Valid or not, dissenting views need not be hushed
For a society built on the concept of free speech, we get way too uptight when people exercise that freedom in absurd ways.
The latest example involves a group that should know better.
A group of historians, coordinated by the Institute for Holocaust Studies, let fly their frustration at a planned program on C-SPAN. The program will feature a British historian who disputes commonly understood facts regarding the extent of the Holocaust.
It would be delightful if every person exercising his right of free speech would do so responsibly. But freedom does not work that way and never has.
The theory behind the First Amendment is not that everyone has a valid point, but that Americans collectively have the ability to choose wisely between diverse points.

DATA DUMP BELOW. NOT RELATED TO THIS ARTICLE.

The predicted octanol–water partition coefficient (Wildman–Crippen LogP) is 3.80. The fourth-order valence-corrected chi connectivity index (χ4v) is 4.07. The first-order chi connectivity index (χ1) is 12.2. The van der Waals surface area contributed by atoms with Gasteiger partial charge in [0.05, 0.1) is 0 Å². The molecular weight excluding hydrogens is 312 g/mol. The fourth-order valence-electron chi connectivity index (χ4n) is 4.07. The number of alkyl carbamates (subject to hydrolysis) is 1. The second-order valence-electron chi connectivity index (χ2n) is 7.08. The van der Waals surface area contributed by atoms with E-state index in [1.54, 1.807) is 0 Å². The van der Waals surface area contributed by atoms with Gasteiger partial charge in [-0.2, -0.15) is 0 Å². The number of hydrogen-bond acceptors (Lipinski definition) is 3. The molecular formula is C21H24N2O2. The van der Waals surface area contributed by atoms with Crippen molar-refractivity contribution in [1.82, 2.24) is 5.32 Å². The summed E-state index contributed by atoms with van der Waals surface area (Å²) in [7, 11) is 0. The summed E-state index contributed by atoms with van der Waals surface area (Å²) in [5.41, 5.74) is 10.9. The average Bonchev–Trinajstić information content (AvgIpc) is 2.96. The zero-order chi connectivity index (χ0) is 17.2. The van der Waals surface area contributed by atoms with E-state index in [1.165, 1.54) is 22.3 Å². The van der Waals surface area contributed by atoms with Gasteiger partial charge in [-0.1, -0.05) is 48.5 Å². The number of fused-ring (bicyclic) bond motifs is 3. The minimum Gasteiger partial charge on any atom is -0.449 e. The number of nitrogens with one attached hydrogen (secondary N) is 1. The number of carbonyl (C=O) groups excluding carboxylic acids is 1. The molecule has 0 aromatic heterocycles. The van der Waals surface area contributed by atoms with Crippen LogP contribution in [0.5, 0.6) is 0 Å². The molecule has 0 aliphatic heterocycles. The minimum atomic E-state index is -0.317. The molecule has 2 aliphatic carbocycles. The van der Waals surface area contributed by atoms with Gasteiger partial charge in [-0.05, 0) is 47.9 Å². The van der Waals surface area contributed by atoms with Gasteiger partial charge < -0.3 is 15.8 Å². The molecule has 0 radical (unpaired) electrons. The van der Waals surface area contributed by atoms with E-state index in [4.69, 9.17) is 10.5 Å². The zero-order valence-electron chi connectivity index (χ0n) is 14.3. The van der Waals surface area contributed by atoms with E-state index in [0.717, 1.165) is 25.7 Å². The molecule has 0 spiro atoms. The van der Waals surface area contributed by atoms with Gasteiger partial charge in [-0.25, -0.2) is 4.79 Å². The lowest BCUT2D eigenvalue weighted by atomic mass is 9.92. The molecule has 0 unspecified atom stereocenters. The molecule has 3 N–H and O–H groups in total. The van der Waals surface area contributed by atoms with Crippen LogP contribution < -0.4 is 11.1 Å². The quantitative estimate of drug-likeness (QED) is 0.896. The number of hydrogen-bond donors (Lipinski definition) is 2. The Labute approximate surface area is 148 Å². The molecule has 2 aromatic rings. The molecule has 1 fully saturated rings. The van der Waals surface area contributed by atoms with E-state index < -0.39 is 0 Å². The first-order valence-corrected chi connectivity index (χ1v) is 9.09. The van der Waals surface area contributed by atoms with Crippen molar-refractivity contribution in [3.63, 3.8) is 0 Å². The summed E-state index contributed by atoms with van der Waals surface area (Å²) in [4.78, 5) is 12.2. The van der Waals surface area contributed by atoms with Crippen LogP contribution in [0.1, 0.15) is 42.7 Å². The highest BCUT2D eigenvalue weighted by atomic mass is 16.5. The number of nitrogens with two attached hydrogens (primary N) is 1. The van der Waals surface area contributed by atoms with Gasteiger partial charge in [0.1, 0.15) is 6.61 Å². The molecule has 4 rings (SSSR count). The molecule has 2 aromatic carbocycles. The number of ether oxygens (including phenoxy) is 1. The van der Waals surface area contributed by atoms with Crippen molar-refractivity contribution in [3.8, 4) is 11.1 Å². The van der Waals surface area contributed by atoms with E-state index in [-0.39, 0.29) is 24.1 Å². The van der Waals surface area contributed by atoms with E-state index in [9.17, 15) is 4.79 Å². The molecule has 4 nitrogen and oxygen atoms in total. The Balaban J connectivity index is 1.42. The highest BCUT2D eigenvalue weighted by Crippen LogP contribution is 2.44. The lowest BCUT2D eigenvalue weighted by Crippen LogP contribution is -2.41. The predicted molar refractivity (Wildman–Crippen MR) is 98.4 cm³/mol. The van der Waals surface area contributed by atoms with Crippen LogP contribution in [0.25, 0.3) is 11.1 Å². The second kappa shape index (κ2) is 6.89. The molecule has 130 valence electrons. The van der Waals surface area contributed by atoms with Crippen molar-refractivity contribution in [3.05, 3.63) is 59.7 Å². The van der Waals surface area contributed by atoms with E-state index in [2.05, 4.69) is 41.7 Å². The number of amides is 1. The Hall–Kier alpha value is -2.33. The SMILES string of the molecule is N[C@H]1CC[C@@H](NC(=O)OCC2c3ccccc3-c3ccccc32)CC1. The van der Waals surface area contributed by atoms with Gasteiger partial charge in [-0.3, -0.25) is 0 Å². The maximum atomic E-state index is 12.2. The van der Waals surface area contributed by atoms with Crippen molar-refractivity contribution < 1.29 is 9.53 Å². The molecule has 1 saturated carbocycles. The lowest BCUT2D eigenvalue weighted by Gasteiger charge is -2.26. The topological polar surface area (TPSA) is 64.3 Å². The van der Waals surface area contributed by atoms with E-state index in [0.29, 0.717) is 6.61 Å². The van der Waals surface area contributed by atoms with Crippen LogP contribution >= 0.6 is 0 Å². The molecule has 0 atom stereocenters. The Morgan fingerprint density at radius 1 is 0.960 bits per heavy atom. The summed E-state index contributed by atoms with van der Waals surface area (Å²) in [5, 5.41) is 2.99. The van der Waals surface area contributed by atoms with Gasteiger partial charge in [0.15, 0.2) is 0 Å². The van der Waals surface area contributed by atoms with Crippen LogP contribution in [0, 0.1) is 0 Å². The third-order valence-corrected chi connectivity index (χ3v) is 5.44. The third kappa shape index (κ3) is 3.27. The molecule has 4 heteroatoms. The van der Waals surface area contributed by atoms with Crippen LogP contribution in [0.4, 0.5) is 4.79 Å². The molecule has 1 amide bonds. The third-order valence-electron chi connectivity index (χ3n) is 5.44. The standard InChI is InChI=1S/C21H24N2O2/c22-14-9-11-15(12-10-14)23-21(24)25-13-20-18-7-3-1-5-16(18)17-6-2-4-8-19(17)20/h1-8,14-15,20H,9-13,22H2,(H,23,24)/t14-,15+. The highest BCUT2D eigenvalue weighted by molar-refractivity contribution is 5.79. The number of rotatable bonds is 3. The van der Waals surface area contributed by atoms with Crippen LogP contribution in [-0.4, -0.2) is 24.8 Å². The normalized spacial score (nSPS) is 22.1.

C-SPAN's decision to air a scholarly revisionist's odd viewpoint should cause not a ripple of concern. If his proclamation is as absurd as we expect, those who matter will summarily reject it.
Historians should dig back in their textbooks to the 1919 U.S. Supreme Court opinion in Abrams v. United States.
Justice Oliver Wendell Holmes wrote in dissent, but his logic has carried the day ever since:
"When men have realized that time has upset many fighting faiths, they may come to believe even more than they believe the very foundations of their own conduct that the ultimate good desired is better reached by free trade in ideas — that the best test of truth is the power of the thought to get itself accepted in the competition of the market."
As surely as the justice's dissent prevailed in the marketplace of ideas, the words of a confused historian will fail.